i was taken aback at her using dave’s words so dismissively. saying they weren’t relevant or something to that effect. the first time i read her message i had a bit of a “screw you” mentality. but then i went back and read it again and realized that she is obviously still suffering over her loss. enough to write about it on the blog of a complete stranger. she needs to feel right in her response. and she isn’t wrong. but neither am i. i needed her to understand that my lessons learned really weren’t for her…

In the end, I appreciated hearing from both of these women. It was good to think through some of these ideas.

xoxo,

Robyn

10 Things That I Have Learned – 1 Month Later

1. As my friend Heather says, this is a sadness like no other. Having never been through a loss anywhere near this magnitude, I had no idea how deep and painful sadness can really be.

2. I have been pretty regularly blown away by the kindness and generosity of others. People are extraordinarily giving of their time, help, money and food. Some people have gone so above and beyond that I will use them as inspiration in the future when I have a friend in need.  The most moving and hopeful card I received was from someone I have never met – the mother of a neighborhood friend.  She shared her experiences and reassured me that my kids would be okay.  After all, hers have turned out to be wonderful people.  I was grateful for her words and that she took the time to reach out to me.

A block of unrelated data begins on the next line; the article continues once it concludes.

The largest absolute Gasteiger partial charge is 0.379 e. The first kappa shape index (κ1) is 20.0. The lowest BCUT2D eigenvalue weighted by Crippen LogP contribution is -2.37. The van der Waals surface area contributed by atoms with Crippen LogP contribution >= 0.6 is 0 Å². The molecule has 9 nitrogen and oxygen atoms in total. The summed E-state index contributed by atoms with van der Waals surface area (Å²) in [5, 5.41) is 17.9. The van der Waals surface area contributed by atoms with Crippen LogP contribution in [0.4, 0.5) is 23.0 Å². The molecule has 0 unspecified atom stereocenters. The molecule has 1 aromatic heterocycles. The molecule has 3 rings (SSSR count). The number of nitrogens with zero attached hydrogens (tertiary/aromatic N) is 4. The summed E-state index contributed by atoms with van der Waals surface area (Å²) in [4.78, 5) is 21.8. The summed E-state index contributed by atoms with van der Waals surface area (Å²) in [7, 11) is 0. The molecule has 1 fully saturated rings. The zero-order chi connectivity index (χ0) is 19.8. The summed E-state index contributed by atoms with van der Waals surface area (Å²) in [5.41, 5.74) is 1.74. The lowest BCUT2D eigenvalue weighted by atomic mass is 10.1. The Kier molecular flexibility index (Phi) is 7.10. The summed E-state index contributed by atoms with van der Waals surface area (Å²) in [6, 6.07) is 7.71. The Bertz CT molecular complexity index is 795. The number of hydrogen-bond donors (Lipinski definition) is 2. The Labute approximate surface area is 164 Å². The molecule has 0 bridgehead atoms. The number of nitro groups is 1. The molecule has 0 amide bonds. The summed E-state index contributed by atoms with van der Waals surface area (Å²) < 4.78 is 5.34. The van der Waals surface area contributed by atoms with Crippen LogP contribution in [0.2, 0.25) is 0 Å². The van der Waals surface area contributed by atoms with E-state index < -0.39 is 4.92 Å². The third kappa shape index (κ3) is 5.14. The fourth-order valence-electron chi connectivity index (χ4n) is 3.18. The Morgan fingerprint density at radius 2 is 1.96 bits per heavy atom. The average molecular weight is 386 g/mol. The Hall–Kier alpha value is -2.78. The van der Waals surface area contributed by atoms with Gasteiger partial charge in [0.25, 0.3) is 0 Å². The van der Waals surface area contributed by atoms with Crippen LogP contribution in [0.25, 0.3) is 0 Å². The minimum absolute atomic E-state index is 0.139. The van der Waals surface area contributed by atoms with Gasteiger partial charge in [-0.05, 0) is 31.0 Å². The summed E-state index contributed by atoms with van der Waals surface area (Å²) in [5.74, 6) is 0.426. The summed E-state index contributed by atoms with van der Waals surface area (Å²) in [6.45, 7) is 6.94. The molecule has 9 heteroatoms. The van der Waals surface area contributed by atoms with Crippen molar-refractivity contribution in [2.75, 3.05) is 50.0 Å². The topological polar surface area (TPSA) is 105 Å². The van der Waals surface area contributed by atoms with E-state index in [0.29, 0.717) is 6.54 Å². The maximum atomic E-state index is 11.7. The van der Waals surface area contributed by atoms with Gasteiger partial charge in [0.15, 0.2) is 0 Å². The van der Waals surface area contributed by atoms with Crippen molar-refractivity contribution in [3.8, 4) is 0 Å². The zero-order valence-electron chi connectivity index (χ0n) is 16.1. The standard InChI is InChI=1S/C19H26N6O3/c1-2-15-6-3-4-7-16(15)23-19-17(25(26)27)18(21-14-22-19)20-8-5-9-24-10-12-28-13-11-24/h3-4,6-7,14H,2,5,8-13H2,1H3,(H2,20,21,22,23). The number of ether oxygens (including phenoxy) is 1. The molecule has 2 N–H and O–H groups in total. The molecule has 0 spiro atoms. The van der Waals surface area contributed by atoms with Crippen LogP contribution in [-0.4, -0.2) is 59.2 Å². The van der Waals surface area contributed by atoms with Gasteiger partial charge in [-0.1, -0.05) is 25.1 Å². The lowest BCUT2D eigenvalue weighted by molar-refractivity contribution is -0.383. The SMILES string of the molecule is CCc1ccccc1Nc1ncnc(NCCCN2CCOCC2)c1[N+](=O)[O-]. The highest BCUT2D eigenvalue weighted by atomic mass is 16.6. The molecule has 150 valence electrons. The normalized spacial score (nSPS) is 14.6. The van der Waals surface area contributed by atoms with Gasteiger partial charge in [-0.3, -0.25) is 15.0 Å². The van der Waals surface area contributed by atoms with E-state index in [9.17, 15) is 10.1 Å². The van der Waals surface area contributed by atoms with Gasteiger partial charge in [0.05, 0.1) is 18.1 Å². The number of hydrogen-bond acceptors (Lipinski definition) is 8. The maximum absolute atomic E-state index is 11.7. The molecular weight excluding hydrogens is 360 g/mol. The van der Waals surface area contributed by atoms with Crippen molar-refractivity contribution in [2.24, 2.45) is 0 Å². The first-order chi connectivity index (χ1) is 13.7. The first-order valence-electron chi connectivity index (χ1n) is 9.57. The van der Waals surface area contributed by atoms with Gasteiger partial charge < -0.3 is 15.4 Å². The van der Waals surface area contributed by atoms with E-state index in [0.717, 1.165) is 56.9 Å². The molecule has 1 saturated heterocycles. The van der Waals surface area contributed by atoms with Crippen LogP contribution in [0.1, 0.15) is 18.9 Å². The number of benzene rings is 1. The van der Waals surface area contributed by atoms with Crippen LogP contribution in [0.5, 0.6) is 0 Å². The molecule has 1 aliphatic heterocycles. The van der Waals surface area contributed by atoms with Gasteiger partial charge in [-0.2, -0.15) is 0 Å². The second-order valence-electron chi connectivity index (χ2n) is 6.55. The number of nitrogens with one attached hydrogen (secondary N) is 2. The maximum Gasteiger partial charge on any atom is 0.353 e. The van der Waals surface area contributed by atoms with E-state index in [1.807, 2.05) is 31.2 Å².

3. On the other hand, there are people you expect to be there who can’t be. They don’t know what to do or have their own baggage with which to contend. I try to remember that everyone is doing the best that they can.

4. This time of loss gives you clarity that you probably didn’t already have. I am able to really see what is important, who is important, and what I can let go of and not spend my time and energy on.

5. I don’t feel a need to make excuses for my actions. I am doing the best that I can at this moment in time. People are supportive.

6. It is important to give of yourself to help others. If I know something about someone else that Dave shared with me, I have tried to let that person know. This has been the case with colleagues, friends and family, and I believe that it has helped with my healing as well as theirs.

7. It is better to say something than nothing at all. I hate to admit it, but I am aware of the silences. Even if I don’t respond, I have read or heard every message sent our way. It is almost impossible to say the wrong thing. If in doubt, I appreciate hearing that you are sorry and are thinking of us. I still appreciate hearing from people as the days turn into weeks and now the weeks turn into months.

8. It is important to say yes. My pride often makes me want to politely decline offers of help, but I always appreciate the help when I do say yes. I think it is hard to do, but it is important. I have learned that people want to help as part of their process too.

9. Sometimes it is just better to do. I have given numerous examples of Lexy’s incredible thoughtfulness. Another example is from my friend, Lori. I told her how absolutely amazing the staff was at Reston Hospital – how loving, gentle and respectful they were in caring for Dave. Lori delivered a thank you basket of goodies to the hospital from us.

10. Be grateful for the little things – that prime parking spot, an especially beautiful day, a funny story shared. Find happiness in these things. Some days you might miss an opportunity for joy if you are not keeping your eyes open.

xoxo,

Robyn